Tax Advantages

There are many tax advantages to becoming an owner of a commercial property. In most cases, you can deduct part of the value of the building at tax time, as well as improvements you’ve made as depreciation, which can save you more money on your taxes. Buying the property under your business or corporation’s name is also a better tax strategy than under your personal name.

4. Do Your Research

The more you can learn about property types and options, mortgages, financing, zoning and remodeling; the better position you’ll be in to make wise decisions concerning the acquisition of a commercial property.

However, you don’t have to know everything. That’s where putting together a powerful team of professionals proficient in their areas of expertise may be your most important step. Building a team of advisors – people you can trust to steer you in the right direction is critical to your success.

Understand Current Market Conditions

Keep your eyes open for news articles pertaining to the commercial real estate market. Is it “hot” right now? Is it a buyers’ or sellers’ market? What kinds of interest rates are available?

The Internet is a great place to start. Conducting a Google search for “commercial real estate market,” for instance, will give you results that include news and resources for national trends, analytics and market research.

In addition, many realtors, lenders and lawyers across the country offer free and timely articles on their websites that shed light on current commercial real estate trends nationwide. Again, make sure you listen to both sides of the story.

Tap Expert Resources

National market research companies can give you specific information about the area where you’re preparing to locate your business. You can also find information on demographics including the median age, household income, breakdown of ethnicities, and more from censuses available from the U.S. Census Bureau.

Also contact commercial lenders or realtors for additional resources. In looking for help, it’s usually better to talk to a lender or realtor with nationwide experience and up-to-date information than a small-time operation that might not have recent data for you. If the lender/realtor hasn’t gotten updated demographics since 1996, you’ve essentially wasted your time. Also, a lender or realtor that specializes in the type of property you’re looking for will be more likely to have the specific information you need, which will save you time in research.

Study the Current Vacancy Rate

Research what the vacancy rate has been over the past few years for the area you’re taking into consideration. If there seem to be high levels of vacancies, try to find why. Is it a bad neighborhood? Talk to store owners in the immediate area and find out how long they’ve been doing business there. Ask if they have any concerns that you as a potential property owner should know about the area.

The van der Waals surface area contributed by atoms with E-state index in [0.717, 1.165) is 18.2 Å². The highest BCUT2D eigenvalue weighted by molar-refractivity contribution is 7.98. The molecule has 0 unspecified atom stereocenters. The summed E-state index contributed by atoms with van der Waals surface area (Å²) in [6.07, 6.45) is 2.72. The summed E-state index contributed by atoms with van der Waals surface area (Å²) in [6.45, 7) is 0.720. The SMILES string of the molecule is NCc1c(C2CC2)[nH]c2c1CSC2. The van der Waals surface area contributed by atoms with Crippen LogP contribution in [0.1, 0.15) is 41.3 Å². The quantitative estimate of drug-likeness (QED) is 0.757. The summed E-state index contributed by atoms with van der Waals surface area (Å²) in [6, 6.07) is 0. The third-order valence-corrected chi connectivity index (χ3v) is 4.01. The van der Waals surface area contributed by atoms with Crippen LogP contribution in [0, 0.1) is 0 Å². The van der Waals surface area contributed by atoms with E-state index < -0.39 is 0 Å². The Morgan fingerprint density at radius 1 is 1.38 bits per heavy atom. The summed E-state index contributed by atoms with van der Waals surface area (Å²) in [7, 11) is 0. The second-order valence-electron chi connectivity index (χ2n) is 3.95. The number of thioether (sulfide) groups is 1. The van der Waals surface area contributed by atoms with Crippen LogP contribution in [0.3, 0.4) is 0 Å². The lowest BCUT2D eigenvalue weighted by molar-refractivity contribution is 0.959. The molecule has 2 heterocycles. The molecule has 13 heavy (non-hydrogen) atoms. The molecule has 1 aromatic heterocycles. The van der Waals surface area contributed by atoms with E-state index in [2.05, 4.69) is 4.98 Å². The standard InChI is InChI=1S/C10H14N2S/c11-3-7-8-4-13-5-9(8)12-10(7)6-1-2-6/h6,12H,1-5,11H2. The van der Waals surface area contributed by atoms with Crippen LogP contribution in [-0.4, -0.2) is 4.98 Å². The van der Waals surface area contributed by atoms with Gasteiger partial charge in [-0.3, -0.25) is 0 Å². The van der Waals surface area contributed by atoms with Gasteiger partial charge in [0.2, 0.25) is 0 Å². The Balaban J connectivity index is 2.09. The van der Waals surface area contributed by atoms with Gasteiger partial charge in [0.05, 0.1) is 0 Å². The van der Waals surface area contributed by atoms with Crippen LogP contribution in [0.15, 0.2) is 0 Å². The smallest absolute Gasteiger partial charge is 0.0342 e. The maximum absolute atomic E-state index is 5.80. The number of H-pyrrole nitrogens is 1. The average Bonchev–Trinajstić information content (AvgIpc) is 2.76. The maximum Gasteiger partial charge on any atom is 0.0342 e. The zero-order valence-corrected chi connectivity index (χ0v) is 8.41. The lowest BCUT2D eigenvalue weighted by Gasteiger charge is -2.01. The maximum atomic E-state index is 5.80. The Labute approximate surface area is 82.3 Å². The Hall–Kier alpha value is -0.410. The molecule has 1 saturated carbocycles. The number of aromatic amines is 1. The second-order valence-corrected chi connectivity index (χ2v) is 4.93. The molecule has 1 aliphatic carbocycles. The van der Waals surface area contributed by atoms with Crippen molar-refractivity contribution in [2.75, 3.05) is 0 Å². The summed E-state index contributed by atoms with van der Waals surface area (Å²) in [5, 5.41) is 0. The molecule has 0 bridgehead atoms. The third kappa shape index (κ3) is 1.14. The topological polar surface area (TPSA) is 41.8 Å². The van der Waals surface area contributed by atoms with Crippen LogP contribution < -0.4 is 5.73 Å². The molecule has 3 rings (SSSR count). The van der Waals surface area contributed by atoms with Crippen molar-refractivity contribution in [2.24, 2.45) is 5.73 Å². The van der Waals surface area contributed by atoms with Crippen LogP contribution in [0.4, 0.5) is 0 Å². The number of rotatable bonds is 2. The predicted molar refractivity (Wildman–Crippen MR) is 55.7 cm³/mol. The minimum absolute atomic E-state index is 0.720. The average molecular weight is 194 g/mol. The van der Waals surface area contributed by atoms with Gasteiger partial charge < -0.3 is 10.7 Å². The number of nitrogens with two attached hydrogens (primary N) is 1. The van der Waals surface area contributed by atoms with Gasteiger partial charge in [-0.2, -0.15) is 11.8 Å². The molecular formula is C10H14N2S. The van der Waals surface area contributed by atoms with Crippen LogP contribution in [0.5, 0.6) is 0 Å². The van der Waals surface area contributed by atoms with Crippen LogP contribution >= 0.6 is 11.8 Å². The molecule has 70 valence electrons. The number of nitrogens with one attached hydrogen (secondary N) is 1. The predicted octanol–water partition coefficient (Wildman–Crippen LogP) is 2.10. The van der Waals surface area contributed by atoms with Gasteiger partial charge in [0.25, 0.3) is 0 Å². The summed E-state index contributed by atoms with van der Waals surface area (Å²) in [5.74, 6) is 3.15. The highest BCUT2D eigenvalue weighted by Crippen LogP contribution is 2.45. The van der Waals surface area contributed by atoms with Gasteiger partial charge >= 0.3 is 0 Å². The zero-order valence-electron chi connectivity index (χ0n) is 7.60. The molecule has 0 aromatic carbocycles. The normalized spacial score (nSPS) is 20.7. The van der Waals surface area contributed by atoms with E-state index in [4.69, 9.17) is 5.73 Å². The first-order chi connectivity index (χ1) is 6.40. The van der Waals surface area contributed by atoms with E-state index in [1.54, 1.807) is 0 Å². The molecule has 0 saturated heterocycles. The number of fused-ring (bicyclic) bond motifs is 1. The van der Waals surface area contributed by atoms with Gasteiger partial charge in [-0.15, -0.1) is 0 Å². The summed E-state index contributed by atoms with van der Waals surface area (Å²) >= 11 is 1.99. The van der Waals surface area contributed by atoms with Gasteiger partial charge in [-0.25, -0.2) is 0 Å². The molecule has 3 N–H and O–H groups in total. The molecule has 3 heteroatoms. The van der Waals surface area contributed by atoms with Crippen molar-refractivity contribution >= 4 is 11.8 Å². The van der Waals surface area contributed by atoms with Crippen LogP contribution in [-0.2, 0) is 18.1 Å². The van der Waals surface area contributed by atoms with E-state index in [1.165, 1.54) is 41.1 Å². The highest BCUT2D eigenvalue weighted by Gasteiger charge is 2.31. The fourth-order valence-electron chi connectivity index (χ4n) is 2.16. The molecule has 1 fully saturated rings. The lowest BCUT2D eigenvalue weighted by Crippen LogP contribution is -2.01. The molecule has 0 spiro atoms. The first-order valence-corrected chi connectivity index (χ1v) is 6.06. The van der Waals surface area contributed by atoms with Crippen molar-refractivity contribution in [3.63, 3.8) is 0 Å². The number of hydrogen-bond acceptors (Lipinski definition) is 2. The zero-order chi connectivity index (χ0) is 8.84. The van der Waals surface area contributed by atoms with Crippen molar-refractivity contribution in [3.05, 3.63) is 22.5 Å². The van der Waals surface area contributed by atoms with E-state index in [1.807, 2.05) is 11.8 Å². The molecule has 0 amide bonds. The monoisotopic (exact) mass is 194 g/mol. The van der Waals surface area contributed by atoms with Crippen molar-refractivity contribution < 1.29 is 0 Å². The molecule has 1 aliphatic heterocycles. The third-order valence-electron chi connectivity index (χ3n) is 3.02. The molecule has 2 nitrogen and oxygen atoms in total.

Research Commercial Realtors

It’s important to research commercial realtors that specialize in the type of space you’re looking for. Grill the realtor you are considering selecting on the entire purchase process so you know what to expect. Ask how long the process usually takes so that there are no surprises. Check their references and their track record (more on finding a Commercial Realtor in #5).

Examine Experienced Commercial Lenders

Choosing a lender and financing program is just as important as choosing the property. Again, find out the entire process of financing, as well as your different options. Don’t assume that just because you’ve had a relationship with your bank for years that using their financing is the best choice.

Banks don’t always offer the lowest rate for commercial loans, and sometimes have a far longer turnaround than non-bank lenders. Some banks require that you transfer your accounts to them in order to qualify for a loan. Be aware of any stipulations when seeking a bank for a commercial loan.

5. Choose the Right Commercial Realtor

As mentioned before, you need qualified partners to help you with the process of buying commercial property. Start with a terrific commercial realtor.

Some commercial realtors work exclusively with individuals interested in investment properties. Others work with owners/users of commercial real estate, and among those some specialize in property management, which can be an added value to you.

Who Do You Know?

Referrals from trusted sources are usually the best way to find a good commercial realtor.

Ask Questions

Set up a meeting with more than one potential commercial realtor. Find out as much as you can about their professional background, education, and experience with your type of property. You can ask for a list of recent transactions to give you an idea of what they deal with on a regular basis, and how many properties they’ve actually sold in the last year or two. And most importantly, ask for client references (testimonials)! Real client feedback is the most effective measure for potential success.

The Right Match

Make sure you choose a realtor that understands your specific needs. If you are a small business, you don’t want to work with a realtor that normally handles multi-million dollar deals. Your project may become less of a priority when that particular realtor gets a bigger commission to worry about.

6. Consider Your Time Frame